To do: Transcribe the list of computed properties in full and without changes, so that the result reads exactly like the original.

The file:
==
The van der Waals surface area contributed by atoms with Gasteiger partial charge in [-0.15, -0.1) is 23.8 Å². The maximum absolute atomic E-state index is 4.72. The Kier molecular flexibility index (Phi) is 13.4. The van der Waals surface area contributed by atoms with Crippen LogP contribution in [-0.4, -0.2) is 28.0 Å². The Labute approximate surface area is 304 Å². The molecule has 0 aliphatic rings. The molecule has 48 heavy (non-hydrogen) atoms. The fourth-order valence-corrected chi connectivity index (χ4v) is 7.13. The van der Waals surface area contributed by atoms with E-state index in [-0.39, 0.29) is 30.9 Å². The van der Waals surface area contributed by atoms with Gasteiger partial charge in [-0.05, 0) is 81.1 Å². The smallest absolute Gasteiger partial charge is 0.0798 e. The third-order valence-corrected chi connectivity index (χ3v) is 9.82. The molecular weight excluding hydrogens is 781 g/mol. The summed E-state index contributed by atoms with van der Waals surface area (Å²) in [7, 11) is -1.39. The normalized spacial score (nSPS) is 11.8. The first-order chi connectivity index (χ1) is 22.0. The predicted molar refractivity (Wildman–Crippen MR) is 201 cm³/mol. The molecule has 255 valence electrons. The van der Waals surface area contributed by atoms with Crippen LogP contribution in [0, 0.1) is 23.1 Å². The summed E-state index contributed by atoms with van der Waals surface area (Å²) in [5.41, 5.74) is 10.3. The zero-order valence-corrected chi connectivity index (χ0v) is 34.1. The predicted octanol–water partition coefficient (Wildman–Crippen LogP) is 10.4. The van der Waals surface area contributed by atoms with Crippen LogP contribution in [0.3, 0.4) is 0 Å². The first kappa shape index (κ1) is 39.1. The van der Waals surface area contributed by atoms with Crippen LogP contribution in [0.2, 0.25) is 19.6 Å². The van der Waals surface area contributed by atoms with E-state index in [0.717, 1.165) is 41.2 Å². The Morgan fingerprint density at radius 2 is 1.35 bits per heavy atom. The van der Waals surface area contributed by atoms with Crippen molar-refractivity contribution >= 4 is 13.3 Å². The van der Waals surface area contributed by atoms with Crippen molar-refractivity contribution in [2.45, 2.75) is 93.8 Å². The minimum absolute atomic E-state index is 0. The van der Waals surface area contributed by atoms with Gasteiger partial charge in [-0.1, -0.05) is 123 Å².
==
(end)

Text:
The van der Waals surface area contributed by atoms with Gasteiger partial charge in [-0.15, -0.1) is 23.8 Å². The maximum absolute atomic E-state index is 4.72. The Kier molecular flexibility index (Phi) is 13.4. The van der Waals surface area contributed by atoms with Crippen LogP contribution in [-0.4, -0.2) is 28.0 Å². The Labute approximate surface area is 304 Å². The molecule has 0 aliphatic rings. The molecule has 48 heavy (non-hydrogen) atoms. The fourth-order valence-corrected chi connectivity index (χ4v) is 7.13. The van der Waals surface area contributed by atoms with E-state index in [-0.39, 0.29) is 30.9 Å². The van der Waals surface area contributed by atoms with Gasteiger partial charge in [-0.05, 0) is 81.1 Å². The smallest absolute Gasteiger partial charge is 0.0798 e. The third-order valence-corrected chi connectivity index (χ3v) is 9.82. The molecular weight excluding hydrogens is 781 g/mol. The summed E-state index contributed by atoms with van der Waals surface area (Å²) in [7, 11) is -1.39. The normalized spacial score (nSPS) is 11.8. The first-order chi connectivity index (χ1) is 22.0. The predicted molar refractivity (Wildman–Crippen MR) is 201 cm³/mol. The molecule has 255 valence electrons. The van der Waals surface area contributed by atoms with Crippen LogP contribution in [0, 0.1) is 23.1 Å². The summed E-state index contributed by atoms with van der Waals surface area (Å²) in [5.41, 5.74) is 10.3. The zero-order valence-corrected chi connectivity index (χ0v) is 34.1. The predicted octanol–water partition coefficient (Wildman–Crippen LogP) is 10.4. The van der Waals surface area contributed by atoms with Crippen LogP contribution in [0.3, 0.4) is 0 Å². The first kappa shape index (κ1) is 39.1. The van der Waals surface area contributed by atoms with Crippen LogP contribution in [0.2, 0.25) is 19.6 Å². The van der Waals surface area contributed by atoms with E-state index in [0.717, 1.165) is 41.2 Å². The Morgan fingerprint density at radius 2 is 1.35 bits per heavy atom. The van der Waals surface area contributed by atoms with Crippen molar-refractivity contribution >= 4 is 13.3 Å². The van der Waals surface area contributed by atoms with Crippen molar-refractivity contribution in [2.45, 2.75) is 93.8 Å². The minimum absolute atomic E-state index is 0. The van der Waals surface area contributed by atoms with Gasteiger partial charge in [-0.1, -0.05) is 123 Å².